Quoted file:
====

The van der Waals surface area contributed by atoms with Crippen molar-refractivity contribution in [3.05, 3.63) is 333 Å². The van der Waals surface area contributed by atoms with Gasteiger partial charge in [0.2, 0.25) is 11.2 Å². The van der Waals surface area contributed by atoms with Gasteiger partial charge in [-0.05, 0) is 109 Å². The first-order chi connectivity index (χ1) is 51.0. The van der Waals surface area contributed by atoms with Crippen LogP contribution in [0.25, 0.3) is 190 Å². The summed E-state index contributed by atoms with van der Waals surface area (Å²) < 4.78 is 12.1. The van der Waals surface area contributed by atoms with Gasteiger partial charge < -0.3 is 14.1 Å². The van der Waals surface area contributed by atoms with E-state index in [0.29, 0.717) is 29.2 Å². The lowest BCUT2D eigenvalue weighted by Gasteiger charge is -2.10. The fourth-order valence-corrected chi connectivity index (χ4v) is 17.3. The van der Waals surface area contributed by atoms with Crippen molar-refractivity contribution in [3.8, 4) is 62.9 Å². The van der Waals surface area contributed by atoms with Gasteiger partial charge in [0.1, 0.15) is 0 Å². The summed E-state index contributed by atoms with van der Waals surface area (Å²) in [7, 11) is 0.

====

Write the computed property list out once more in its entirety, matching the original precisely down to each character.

The van der Waals surface area contributed by atoms with Crippen molar-refractivity contribution in [3.05, 3.63) is 333 Å². The van der Waals surface area contributed by atoms with Gasteiger partial charge in [0.2, 0.25) is 11.2 Å². The van der Waals surface area contributed by atoms with Gasteiger partial charge in [-0.05, 0) is 109 Å². The first-order chi connectivity index (χ1) is 51.0. The van der Waals surface area contributed by atoms with Crippen LogP contribution in [0.25, 0.3) is 190 Å². The summed E-state index contributed by atoms with van der Waals surface area (Å²) < 4.78 is 12.1. The van der Waals surface area contributed by atoms with Gasteiger partial charge < -0.3 is 14.1 Å². The van der Waals surface area contributed by atoms with E-state index in [0.29, 0.717) is 29.2 Å². The lowest BCUT2D eigenvalue weighted by Gasteiger charge is -2.10. The fourth-order valence-corrected chi connectivity index (χ4v) is 17.3. The van der Waals surface area contributed by atoms with Crippen molar-refractivity contribution in [3.8, 4) is 62.9 Å². The van der Waals surface area contributed by atoms with Gasteiger partial charge in [0.1, 0.15) is 0 Å². The summed E-state index contributed by atoms with van der Waals surface area (Å²) in [7, 11) is 0.